Cento, sometimes called “patchwork poetry,” is well named because of the way the poem is assembled. (The term cento actually comes from the Latin word for patchwork.) As a quilt is pieced together from assorted patches of fabric, the cento poem is put together with lines from other sources.
To make a patchwork poem, each line must be taken from a different poem. When the lines are put together, they must make sense. The poem doesn’t have to rhyme, but rhyming adds a nice touch.
Here’s a rhyming cento by one of my former students, Rachel:
- Round paradise is such a wall, (Monro)
And, hearing fairy voices call, (Webb)
And the streams run golden, (Lee)
Where there is no grass at all. (Stephens)
- Harold Monro, “Real Property”
Mary Webb, “Green Rain”
Laurie Lee, “Day of These Days”
James Stephens, “White Fields”
Create a Cento
- Read some poems. Take time to look through a few poetry books. Enjoy the poems.
- Get started. Find a line you especially like, and make that the first line of your patchwork poem. Write the poet’s last name in parentheses at the end of the line, as in the example above.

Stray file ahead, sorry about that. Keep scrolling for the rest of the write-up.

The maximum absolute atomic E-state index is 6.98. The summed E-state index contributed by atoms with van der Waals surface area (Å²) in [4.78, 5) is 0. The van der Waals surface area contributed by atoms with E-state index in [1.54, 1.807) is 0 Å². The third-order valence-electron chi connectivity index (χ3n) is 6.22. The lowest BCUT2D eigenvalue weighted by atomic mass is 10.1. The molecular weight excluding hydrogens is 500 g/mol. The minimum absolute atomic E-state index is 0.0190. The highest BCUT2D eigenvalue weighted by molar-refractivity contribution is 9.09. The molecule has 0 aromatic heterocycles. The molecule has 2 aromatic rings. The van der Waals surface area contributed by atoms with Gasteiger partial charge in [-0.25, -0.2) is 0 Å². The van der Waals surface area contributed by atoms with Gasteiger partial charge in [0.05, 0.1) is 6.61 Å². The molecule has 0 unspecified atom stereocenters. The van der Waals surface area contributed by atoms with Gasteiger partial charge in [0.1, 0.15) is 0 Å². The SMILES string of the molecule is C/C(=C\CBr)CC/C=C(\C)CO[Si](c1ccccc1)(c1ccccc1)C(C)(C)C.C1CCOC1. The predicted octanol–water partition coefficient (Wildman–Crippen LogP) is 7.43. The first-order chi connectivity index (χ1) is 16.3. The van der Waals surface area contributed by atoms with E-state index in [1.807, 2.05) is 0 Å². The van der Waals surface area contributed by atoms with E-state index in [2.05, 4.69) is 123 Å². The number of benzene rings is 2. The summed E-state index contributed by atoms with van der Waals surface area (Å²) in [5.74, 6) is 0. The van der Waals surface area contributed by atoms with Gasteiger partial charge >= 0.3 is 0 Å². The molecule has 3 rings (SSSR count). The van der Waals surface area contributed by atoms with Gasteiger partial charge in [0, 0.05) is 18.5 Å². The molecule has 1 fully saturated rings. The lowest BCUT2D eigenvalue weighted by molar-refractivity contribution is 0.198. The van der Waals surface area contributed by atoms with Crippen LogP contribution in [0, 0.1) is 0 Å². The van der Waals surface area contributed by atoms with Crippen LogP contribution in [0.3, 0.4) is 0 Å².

- Add more lines. Select lines 2, 3, and 4 in the same way. Choose your lines carefully—your poem must make sense.
- Take the challenge!
- Try to make your poem rhyme.
- Make sure the beats sound right.
- Tenses should agree.
- Person should agree. In other words, pick lines that have all been written in either first or third person.
- Give credit. At the end, list each poet’s full name. Include the name of the poem in quotes.
Then, come back later and leave a comment with examples of your cento poems!
Copyright © 2008 Kim Kautzer. All rights reserved.